Crane County

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Crane County, Texas

201 W 6th St
Crane, TX 79731
Phone: (432) 558-3581
Fax: (432) 558-1185

In west-central TX, south of Odessa; organized 1927 from Ector County (other sources say organized Feb 26, 1887 from Tom Green County; first federal census: 1890). Name Origin: For William Carey Crane (1816-85), Baptist minister and president of Baylor University (1863-85)

Area (sq mi):: 785.59 (land 785.56; water 0.03) Population per square mile: 4.90
Population 2005: 3,837 State rank: 214 Population change: 2000-20005 -4.00%; 1990-2000 -14.10% Population 2000: 3,996 (White 52.10%; Black or African American 2.90%; Hispanic or Latino 43.90%; Asian 0.40%; Other 23.10%). Foreign born: 14.40%. Median age: 34.20
Income 2000: per capita $15,374; median household $32,194; Population below poverty level: 13.40% Personal per capita income (2000-2003): $19,199-$20,241
Unemployment (2004): 6.50% Unemployment change (from 2000): 0.50% Median travel time to work: 18.00 minutes Working outside county of residence: 23.40%
Cities with population over 10,000: None
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References in periodicals archive ?
The company also acquired a 50-percent stake in an oil field in Crane County, Texas.
Ballinger and McKinney (1968) reported four patternless morphs of 17 individuals in a population of marbled whiptails in the southern end of the Mescalero-Monahans Shinnery Sands Ecosystem in Crane County, Texas.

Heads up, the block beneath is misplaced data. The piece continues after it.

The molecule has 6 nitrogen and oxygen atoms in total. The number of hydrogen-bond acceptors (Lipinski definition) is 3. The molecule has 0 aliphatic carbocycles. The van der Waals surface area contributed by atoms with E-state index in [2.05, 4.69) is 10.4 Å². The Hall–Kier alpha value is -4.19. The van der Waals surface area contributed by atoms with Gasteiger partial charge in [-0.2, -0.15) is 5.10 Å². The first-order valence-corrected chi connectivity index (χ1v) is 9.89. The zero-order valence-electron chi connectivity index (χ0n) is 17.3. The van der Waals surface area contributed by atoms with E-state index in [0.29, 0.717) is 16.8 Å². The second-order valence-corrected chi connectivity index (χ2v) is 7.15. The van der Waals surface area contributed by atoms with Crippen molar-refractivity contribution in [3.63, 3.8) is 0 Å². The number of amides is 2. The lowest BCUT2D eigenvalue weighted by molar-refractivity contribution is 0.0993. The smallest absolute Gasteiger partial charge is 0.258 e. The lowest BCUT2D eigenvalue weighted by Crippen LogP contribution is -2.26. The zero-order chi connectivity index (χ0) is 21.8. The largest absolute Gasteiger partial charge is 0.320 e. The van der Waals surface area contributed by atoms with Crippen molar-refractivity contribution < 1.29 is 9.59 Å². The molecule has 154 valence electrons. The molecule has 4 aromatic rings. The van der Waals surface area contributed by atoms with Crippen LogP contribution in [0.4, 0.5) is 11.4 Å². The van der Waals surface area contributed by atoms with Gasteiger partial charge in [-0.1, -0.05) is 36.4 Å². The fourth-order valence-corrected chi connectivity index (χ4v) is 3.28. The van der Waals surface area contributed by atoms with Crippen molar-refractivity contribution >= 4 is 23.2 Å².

Our collection of a patternless marbled whiptail in New Mexico represents the first record outside of Crane County, Texas.
The significant producing properties in the acquisition package include Vacuum Field of Lea County, New Mexico and Cordona Lake Field in Crane County, Texas.
4 mi S, 2 mi E of Crane, Crane County, Texas, 24 July 1986, one specimen (TTU 11481).
Edwards-McElroy Program, Crane County, Texas -- Mobil Fee #6 is
Restudy of graptolite collections of Decker (1942, 1952) from nearby wells in Crane County, Texas, indicates that dark shales (Frame Member) previously assigned to the Silurian, range from the Ludlovian (Silurian) into the Pragian (Early Devonian).
The Waddell Ranch Field complex in Crane County, Texas is comprised of over 75,000 acres and is productive from over fifteen different reservoirs.
Other Permian area highlights include five wells in progress in the Goldsmith field in Ector County, Texas, two wells in progress at the Brahaney Unit in Yoakum County, Texas, one successful well and one well in progress in the TXL North Unit in Ector County, Texas, and five wells in progress in the Waddell Ranch field in Crane County, Texas.